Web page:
- Shoreline stabilization benefits provided by the restored reef to nearby marshes varied with results suggesting that shoreline stabilization benefits only occurred during periods of high winds and more powerful waves.
- Created oyster reefs immediately provided habitat and had increases in the abundance of fish species associated with them. This remained consistent throughout the study.
The results of this study suggest that oyster restoration projects can provide multiple benefits to the ecosystem that surrounds them fairly quickly after their construction, but that their ability to stabilize nearby shorelines may be limited in areas where waves are small but persistent. However, the researchers in the study suggest that modifications to the design and footprint of oyster reef restoration projects exposed to low energy wave may increase the shoreline stabilization benefits and should be explored further.
Oyster barrier reef restoration projects are an important component in our arsenal of coastal restoration tools. Prominently featured in Louisiana’s 2012 Coastal Master Plan, this project type can have multiple benefits under the right conditions. However, like all types of restoration projects, there are factors that can limit project success. Oyster reef restoration projects depend on the recruitment and survival of oysters, which flourish under very specific conditions. Water that is too cold, too fresh, too salty or doesn’t have enough oxygen can limit the success of the project – if not dooming it to complete failure.
No one type of restoration project is the cure-all for combatting the rapid loss of land in coastal Louisiana. Instead, we need to use a combination of science-based projects in our restoration toolbox to staunch the rapid loss of our coast and build a more sustainable future.
By Eden Davis, Restore the Mississippi River Delta Campaign
The Restore the Mississippi River Delta Campaign is hosting Cocktails for the Coast tonight (September 25) at the Eiffel Society in New Orleans (2040 St. Charles Ave.) from 6:00 – 8:00 p.m. This will be an evening celebrating the beautiful wetlands that serve as our city’s first line of defense. There will be music, food, drinks and fun. The first 60 people who arrive will receive a free drink. After that, there are phenomenal drink specials!
There will be several conservation organizations present to provide information and ways to get involved to save our fragile wetlands. We lose a football field every hour, but there are solutions! Folks from the Lake Pontchartrain Basin Foundation, National Wildlife Federation, Coalition to Restore Coastal Louisiana, Environmental Defense Fund, Louisiana Wildlife Federation, the National Audubon Society and the Lower Ninth Ward Center for Sustainable Engagement and Development will be in attendance to show you how you can be part of the solution to save our coast. To top things off, there will be a raffle drawing for five prize bags.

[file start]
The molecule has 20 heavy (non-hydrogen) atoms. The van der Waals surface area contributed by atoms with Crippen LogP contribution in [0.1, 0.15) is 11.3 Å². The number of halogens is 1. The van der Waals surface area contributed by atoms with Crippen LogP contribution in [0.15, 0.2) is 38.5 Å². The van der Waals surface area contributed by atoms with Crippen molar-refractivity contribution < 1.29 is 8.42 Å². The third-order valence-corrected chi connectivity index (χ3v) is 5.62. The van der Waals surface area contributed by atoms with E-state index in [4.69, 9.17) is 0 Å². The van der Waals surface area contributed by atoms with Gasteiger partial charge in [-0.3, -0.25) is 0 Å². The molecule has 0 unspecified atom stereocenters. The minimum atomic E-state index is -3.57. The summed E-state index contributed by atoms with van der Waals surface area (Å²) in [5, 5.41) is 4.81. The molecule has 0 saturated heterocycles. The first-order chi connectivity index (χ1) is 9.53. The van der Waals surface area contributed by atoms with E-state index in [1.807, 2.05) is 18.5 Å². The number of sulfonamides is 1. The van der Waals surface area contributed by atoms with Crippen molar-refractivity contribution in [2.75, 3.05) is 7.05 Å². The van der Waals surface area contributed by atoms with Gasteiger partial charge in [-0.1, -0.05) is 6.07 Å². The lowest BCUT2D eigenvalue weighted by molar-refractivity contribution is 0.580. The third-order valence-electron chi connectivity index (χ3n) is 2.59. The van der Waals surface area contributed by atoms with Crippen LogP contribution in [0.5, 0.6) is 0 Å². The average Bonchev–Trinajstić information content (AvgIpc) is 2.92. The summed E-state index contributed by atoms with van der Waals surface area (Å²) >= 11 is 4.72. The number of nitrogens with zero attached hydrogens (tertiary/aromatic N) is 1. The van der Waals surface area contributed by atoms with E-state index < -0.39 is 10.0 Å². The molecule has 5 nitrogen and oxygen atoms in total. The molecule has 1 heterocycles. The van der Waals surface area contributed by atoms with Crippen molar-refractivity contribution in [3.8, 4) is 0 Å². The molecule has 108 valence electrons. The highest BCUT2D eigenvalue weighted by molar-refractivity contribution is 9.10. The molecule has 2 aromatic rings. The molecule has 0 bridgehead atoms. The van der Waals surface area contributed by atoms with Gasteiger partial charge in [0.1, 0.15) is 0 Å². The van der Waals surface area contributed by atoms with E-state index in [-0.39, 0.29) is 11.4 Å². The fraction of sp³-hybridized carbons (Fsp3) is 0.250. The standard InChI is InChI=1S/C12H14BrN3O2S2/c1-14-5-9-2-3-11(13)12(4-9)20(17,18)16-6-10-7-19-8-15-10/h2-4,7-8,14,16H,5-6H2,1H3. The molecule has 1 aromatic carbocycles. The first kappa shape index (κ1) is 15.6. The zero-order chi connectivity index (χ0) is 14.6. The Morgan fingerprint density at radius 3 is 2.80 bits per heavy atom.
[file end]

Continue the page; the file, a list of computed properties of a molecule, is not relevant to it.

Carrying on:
Come eat, drink and celebrate our beautiful coast tonight at Cocktails for the Coast!
By Eden Davis, Restore the Mississippi River Delta Campaign
On September 12, I had the opportunity to travel to Raccoon Island, one of the remaining barrier islands outside of Terrebonne Bay. Raccoon Island was once part of the 25-mile-long barrier island chain called Isles Dernieres or Last Islands. Prior to the Last Island Hurricane of August 10, 1856, Isles Dernieres was a famous resort destination. When the Last Island Hurricane hit, more than 200 people perished in the storm, and the island was left void of vegetation. The hurricane split the island into five smaller islands called East, Trinity, Whiskey, Raccoon and Wine Islands.
On this beautiful summer day, I traveled by boat with 18 other volunteers and employees from the Coalition to Restore Coastal Louisiana and the Louisiana Department of Wildlife and Fisheries 13 miles off the coast of Cocodrie to Raccoon Island. As we left Terrebonne Bay, we passed several shrimping boats and a distinctly large jack-up rig that was heading offshore. These were distinct reminders that Louisiana’s coast is a working coast that provides our nation with oil and gas and some of the best seafood one can sink its teeth into.
Upon reaching the island, we saw hundreds of pelicans. Many were in the air, some were in the water and others were on the island with their young whom were not yet able to fly. As we trekked to the beach side of the island, there were beautiful moon shells scattering the sand. Our task was to install a one-mile-long sand fence. This involved rolling out sections of the fence, standing it up and nailing it to the already placed fence posts.
The sand fence will help to restore and protect 20 acres of the rapidly eroding shoreline of Raccoon Island. The island chain used to be one large barrier island, but years of erosion from hurricanes compounded with a loss of sediment from the Mississippi River have broken the island into the four that exist today. The remaining islands continue to erode and, without intervention like the sand fence project, may wash away completely over the next several years. The sand fence will directly protect critical nesting habitat for the pelicans and other seabirds that call these islands home. The sand fence will also help to mitigate erosion.